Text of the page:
Identification of pigments by multispectral imaging: a flowchart method

A paper on Multispectral Imaging has been published on Heritage Science, “Identification of pigments by multispectral imaging a flowchart method” 2:8, 2014.

In this paper I provide a flowchart method to use the multispectral imaging to tentatively identify pigments. I have been posting extensively on this idea for a while on the “Cultural Heritage Science Open Source” blog and this paper summarized all that thoughts, tests and trials. This post introduces also an online searchable database which collect the same data in the paper. It adds the possibility to search the 56 pigments based on their MSI (MultiSpectral Imaging) properties.

From the Abstract: “The literature on the application of Multispectral and Hyperspectral imaging for identification of pigments on artworks is sparse. While these methods do not provide the analytical capability that spectroscopies do offer, the use of spectral imaging has the advantage of being a rapid and relatively low-cost solution for the examination of
large areas. This paper presents a flowchart for the identification of historical pigments applied with gum Arabic using multispectral imaging (wavelength ranging from 360 to 1700 nm) performed with a modified digital camera for infrared, visible and ultraviolet photography; and an InGaAs camera for infrared reflectography. The flowchart method will be most successful on paint made of one layer of pure pigment, and it can selectively discriminate only a fraction of the 56 pigments analyzed. Though, considerably limited in its analytical capabilities, the low cost
and speed of the workflow make the method worthwhile, even if only to localize retouching and areas appearing the same hue but painted with different pigments. The InGaAs camera is the only expensive instrument used in this study but its cost is relatively affordable for the average painting conservation studio since only a model with a low
pixel count is required (320×256 pixels) rather than a more sophisticated InGaAs scanner system.”

antonino cosentino

The flowchart method for the white pigments. A. Cosentino “Identification of pigments by multispectral imaging a flowchart method” Heritage Science, 2:8, 2014.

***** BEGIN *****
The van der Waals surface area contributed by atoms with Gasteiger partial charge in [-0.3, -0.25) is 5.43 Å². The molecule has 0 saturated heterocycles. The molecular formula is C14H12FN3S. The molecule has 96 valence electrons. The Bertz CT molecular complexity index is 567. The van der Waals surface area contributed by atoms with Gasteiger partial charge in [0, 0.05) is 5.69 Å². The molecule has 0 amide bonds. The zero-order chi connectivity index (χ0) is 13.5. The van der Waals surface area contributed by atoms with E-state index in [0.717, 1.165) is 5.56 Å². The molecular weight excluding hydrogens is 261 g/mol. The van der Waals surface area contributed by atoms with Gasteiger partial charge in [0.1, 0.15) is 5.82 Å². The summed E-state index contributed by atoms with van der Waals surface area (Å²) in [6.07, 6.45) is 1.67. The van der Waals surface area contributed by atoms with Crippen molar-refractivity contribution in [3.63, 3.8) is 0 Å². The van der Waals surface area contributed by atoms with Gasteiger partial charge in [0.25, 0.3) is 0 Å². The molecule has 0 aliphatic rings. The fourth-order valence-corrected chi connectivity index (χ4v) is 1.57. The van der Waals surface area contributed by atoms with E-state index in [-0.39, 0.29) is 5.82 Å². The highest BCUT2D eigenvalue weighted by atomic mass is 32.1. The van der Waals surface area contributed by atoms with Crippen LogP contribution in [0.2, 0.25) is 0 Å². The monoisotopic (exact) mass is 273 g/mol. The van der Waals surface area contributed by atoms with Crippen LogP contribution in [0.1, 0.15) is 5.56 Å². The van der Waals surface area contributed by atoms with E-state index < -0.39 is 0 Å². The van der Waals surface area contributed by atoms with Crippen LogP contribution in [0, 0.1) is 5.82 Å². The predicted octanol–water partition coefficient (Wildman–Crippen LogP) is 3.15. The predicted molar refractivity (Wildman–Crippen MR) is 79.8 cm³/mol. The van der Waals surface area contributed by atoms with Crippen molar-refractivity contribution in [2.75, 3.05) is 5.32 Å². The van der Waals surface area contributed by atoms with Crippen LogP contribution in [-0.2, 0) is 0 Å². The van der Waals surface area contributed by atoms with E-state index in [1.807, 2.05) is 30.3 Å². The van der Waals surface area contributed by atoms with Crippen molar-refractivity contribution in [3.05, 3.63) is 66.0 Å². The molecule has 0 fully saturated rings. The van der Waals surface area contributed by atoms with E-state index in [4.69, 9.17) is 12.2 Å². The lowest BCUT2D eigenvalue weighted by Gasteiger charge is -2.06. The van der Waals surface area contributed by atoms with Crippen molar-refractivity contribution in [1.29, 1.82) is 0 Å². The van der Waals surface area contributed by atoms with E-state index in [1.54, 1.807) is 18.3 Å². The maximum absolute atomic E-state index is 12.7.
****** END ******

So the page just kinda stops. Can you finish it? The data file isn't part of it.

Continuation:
multispectral imaging pigments database

A searchable MultiSpectral Imaging database of the 54 historical pigments. Contact me for access details.

This paper presents the “Pigments checker“. I make it with Kremer pigments and the overall idea is to have a standard test panel to be used to test different equipment (Imaging and Analytical). I do provide it or the mini pigment checker (selection of 18 historical pigments) as a gift, respectively, for institutions or professionals that require my training program on multispectral imaging.



multispectral imaging pigments flowchart

A. Cosentino “Identification of pigments by multispectral imaging a flowchart method” Heritage Science, 2:8, 2014.


I need to thank  Kremer pigments and specifically Dr. Kremer for his invaluable help in compiling the list of pigments to be part of the Pigments checker.

pigments checker v2 vsPigments Checker is for photographers, conservators and scientists interested in technical documentation of paintingss. It has 54 swatches of historical pigments designed for infrared photography, ultraviolet photography and other technical photographic methods for art examination. Check it out!

Pigments Checker is a collection of 54 swatches of his­tor­i­cal pig­ments that have been applied using gum ara­bic as a binder on a cel­lu­lose and cot­ton water­color paper, acids and lignin free. This paper is not treated with opti­cal bright­en­ers, it’s slightly UV flu­o­res­cent, and it reflects IR. Two cross-hair lines, 0,2 mm (ver­ti­cal) and 0.4 mm (hor­i­zon­tal) are printed on each swatch of paper before the appli­ca­tion of paint, in order to have a means to eval­u­ate the pig­ments’ trans­parency in the IR and IRR imag­ing. Among all the pig­ments and their vari­eties ever used in art these pig­ments col­lec­tion select the most used ones from antiquity to early 1950’.


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